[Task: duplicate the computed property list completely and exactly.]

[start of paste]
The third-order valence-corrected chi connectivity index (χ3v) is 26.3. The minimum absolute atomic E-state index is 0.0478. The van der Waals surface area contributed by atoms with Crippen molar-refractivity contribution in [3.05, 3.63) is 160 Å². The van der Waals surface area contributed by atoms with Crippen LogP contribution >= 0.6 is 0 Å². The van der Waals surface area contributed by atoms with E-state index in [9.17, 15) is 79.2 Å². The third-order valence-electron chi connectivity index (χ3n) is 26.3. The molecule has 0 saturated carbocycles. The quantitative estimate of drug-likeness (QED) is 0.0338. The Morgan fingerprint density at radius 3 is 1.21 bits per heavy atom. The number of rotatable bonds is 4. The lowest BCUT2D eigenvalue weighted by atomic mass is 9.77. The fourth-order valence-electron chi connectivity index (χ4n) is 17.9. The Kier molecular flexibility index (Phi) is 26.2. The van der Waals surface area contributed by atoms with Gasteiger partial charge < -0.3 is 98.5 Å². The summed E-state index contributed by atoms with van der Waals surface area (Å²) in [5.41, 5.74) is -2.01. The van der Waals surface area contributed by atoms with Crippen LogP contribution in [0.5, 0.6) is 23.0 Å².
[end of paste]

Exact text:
The third-order valence-corrected chi connectivity index (χ3v) is 26.3. The minimum absolute atomic E-state index is 0.0478. The van der Waals surface area contributed by atoms with Crippen molar-refractivity contribution in [3.05, 3.63) is 160 Å². The van der Waals surface area contributed by atoms with Crippen LogP contribution >= 0.6 is 0 Å². The van der Waals surface area contributed by atoms with E-state index in [9.17, 15) is 79.2 Å². The third-order valence-electron chi connectivity index (χ3n) is 26.3. The molecule has 0 saturated carbocycles. The quantitative estimate of drug-likeness (QED) is 0.0338. The Morgan fingerprint density at radius 3 is 1.21 bits per heavy atom. The number of rotatable bonds is 4. The lowest BCUT2D eigenvalue weighted by atomic mass is 9.77. The fourth-order valence-electron chi connectivity index (χ4n) is 17.9. The Kier molecular flexibility index (Phi) is 26.2. The van der Waals surface area contributed by atoms with Gasteiger partial charge < -0.3 is 98.5 Å². The summed E-state index contributed by atoms with van der Waals surface area (Å²) in [5.41, 5.74) is -2.01. The van der Waals surface area contributed by atoms with Crippen LogP contribution in [0.5, 0.6) is 23.0 Å².